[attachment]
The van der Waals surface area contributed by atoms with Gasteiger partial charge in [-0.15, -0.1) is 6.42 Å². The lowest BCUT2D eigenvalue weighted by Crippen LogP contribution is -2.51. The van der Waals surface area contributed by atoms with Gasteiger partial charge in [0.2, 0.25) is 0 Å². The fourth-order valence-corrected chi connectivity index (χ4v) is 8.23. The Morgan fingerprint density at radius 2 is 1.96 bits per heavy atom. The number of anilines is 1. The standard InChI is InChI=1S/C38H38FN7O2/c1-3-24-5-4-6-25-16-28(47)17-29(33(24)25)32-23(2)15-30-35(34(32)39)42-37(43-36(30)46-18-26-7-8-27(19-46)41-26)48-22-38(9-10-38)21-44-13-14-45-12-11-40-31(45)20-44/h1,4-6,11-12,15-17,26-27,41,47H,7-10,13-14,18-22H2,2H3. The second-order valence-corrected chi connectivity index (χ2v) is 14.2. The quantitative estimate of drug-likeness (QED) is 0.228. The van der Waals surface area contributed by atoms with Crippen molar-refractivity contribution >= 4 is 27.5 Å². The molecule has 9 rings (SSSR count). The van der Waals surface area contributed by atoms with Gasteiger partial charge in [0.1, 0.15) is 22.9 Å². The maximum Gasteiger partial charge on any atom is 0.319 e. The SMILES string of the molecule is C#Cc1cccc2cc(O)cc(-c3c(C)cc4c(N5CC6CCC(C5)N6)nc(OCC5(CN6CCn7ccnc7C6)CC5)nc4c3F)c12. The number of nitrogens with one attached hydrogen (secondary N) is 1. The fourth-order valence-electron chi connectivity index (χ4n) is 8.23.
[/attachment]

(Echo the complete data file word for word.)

The van der Waals surface area contributed by atoms with Gasteiger partial charge in [-0.15, -0.1) is 6.42 Å². The lowest BCUT2D eigenvalue weighted by Crippen LogP contribution is -2.51. The van der Waals surface area contributed by atoms with Gasteiger partial charge in [0.2, 0.25) is 0 Å². The fourth-order valence-corrected chi connectivity index (χ4v) is 8.23. The Morgan fingerprint density at radius 2 is 1.96 bits per heavy atom. The number of anilines is 1. The standard InChI is InChI=1S/C38H38FN7O2/c1-3-24-5-4-6-25-16-28(47)17-29(33(24)25)32-23(2)15-30-35(34(32)39)42-37(43-36(30)46-18-26-7-8-27(19-46)41-26)48-22-38(9-10-38)21-44-13-14-45-12-11-40-31(45)20-44/h1,4-6,11-12,15-17,26-27,41,47H,7-10,13-14,18-22H2,2H3. The second-order valence-corrected chi connectivity index (χ2v) is 14.2. The quantitative estimate of drug-likeness (QED) is 0.228. The van der Waals surface area contributed by atoms with Crippen molar-refractivity contribution >= 4 is 27.5 Å². The molecule has 9 rings (SSSR count). The van der Waals surface area contributed by atoms with Gasteiger partial charge in [0.1, 0.15) is 22.9 Å². The maximum Gasteiger partial charge on any atom is 0.319 e. The SMILES string of the molecule is C#Cc1cccc2cc(O)cc(-c3c(C)cc4c(N5CC6CCC(C5)N6)nc(OCC5(CN6CCn7ccnc7C6)CC5)nc4c3F)c12. The number of nitrogens with one attached hydrogen (secondary N) is 1. The fourth-order valence-electron chi connectivity index (χ4n) is 8.23.